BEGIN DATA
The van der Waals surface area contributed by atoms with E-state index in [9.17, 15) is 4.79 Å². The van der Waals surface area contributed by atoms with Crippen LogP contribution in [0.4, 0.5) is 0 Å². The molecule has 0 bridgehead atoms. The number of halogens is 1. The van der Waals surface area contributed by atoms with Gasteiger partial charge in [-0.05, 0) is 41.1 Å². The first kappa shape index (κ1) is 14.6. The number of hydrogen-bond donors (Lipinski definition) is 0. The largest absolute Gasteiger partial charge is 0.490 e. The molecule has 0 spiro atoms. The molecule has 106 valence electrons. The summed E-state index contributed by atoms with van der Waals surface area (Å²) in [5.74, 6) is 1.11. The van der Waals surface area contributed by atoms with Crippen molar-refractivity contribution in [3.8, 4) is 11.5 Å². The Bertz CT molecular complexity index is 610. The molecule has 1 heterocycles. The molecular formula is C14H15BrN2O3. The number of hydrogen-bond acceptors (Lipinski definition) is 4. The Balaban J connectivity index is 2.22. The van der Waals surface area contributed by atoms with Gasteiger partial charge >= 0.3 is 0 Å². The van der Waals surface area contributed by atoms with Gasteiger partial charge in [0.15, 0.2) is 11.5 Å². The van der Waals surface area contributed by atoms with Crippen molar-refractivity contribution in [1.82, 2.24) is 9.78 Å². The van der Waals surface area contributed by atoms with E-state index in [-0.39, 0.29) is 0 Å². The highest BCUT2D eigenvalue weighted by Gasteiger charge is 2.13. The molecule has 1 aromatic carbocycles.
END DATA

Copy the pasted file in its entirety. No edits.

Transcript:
The van der Waals surface area contributed by atoms with E-state index in [9.17, 15) is 4.79 Å². The van der Waals surface area contributed by atoms with Crippen LogP contribution in [0.4, 0.5) is 0 Å². The molecule has 0 bridgehead atoms. The number of halogens is 1. The van der Waals surface area contributed by atoms with Gasteiger partial charge in [-0.05, 0) is 41.1 Å². The first kappa shape index (κ1) is 14.6. The number of hydrogen-bond donors (Lipinski definition) is 0. The largest absolute Gasteiger partial charge is 0.490 e. The molecule has 0 spiro atoms. The molecule has 106 valence electrons. The summed E-state index contributed by atoms with van der Waals surface area (Å²) in [5.74, 6) is 1.11. The van der Waals surface area contributed by atoms with Crippen molar-refractivity contribution in [3.8, 4) is 11.5 Å². The Bertz CT molecular complexity index is 610. The molecule has 1 heterocycles. The molecular formula is C14H15BrN2O3. The number of hydrogen-bond acceptors (Lipinski definition) is 4. The Balaban J connectivity index is 2.22. The van der Waals surface area contributed by atoms with Gasteiger partial charge >= 0.3 is 0 Å². The van der Waals surface area contributed by atoms with Gasteiger partial charge in [0.15, 0.2) is 11.5 Å². The van der Waals surface area contributed by atoms with Crippen molar-refractivity contribution in [1.82, 2.24) is 9.78 Å². The van der Waals surface area contributed by atoms with E-state index in [-0.39, 0.29) is 0 Å². The highest BCUT2D eigenvalue weighted by Gasteiger charge is 2.13. The molecule has 1 aromatic carbocycles.